Government as a business – It should be run at a loss


I have been noticing over the past few years that there seems to be increasing talk about about the need for government to be run like a business. By and large those who want to see the government run like a business seem to be focusing on the economic side of things and the profitability (or lack thereof) of various government sectors and programs. In fact, this seems to be one of the big rallying calls behind the relatively recent Romney presidential campaign. His business experience, and successes (which are essentially stories of maximizing profitability) seemed to be the center point of his campaign at times. Further, the economic inefficiency of Washington was a fairly prominent point throughout the republican primaries as well as throughout the presidential campaign.

People are fed up with waste and perceived inefficiencies and they want a change. Many are turning to the example of the free market, capitalism, and big business for answers regarding how to do things better. This is entirely a mistake.

Part of the problem, I think, stems from this false dichotomy between Washington and The People. These are, in theory anyway, not supposed to be separate entities. The government is, after all, “of the people, by the people, for the people”. Treating government like a business puts the citizens in the position of customers rather than shareholders. Part of the problem is that while we are, in essence all shareholders in this collective we call America, we are not shareholders in the traditional business sense. In a publicly traded company you can go out and buy as many shares of that company as you can afford and doing so gives you a voice in how that company is run proportionate to the number of shares you control.

In the United States of America we are all equal shareholders. All are expected to contribute proportionately based on their means. Despite differences in what various individuals contribute everyone gets one share, no more, no less. When you start thinking about the government as a business and worrying about profit you open the door to huge problems. Some programs and services should not only sometimes not be run to make money or break even but should be expected to run at a loss.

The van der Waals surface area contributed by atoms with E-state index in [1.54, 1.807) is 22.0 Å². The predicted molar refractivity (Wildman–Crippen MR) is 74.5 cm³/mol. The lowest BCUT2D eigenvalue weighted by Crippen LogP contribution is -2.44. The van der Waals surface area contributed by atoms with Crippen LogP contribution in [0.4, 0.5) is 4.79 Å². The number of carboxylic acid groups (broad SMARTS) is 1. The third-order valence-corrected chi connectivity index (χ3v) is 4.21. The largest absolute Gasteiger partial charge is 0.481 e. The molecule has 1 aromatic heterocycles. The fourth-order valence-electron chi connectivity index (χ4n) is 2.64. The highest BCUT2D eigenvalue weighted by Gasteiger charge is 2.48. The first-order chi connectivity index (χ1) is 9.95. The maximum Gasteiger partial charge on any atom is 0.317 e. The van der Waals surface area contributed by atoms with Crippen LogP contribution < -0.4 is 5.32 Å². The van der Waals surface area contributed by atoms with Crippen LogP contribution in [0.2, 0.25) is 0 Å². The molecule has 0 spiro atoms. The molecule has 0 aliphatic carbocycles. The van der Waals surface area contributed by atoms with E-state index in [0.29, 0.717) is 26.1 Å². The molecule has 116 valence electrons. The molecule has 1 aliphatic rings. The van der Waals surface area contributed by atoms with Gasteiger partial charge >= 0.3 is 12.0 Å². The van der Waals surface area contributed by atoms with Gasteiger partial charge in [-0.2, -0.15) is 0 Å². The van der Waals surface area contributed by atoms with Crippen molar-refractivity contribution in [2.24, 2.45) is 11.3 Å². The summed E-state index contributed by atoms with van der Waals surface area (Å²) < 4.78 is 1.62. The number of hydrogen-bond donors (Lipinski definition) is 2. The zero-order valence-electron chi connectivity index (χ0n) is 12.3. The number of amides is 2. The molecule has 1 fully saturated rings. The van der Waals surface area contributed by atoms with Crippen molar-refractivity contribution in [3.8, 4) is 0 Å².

For example, the prison system and law enforcement in general. The fact that any money is made off of these things is sickening. Prisons should cost the citizens money to run and operate. It helps keep absurd incarceration in check. The same is true with regards to asset forfeiture in the drug war, what the serious fuck. Any money recovered in this fashion should be entirely allocated towards education and healthcare.  None of it should go towards funding the departments seizing the money. The police are public servants and should only be funded 100% by tax dollars.

This is not to say that all government programs should be free nor is it to say that all government programs should be available to everyone. But to expect something like the healthcare system, in which the basic tenets of capitalism break down (“oh, your costs are too high, I will go 15 miles over to the next hospital treat my appendicitis, they are cheaper”).

The point is that there are vast areas of government expenditure in which it should be completed expected and understood that there will be zero return.  This is the point of taxes. To fund the government and the programs and services put in place by the government for  the people.


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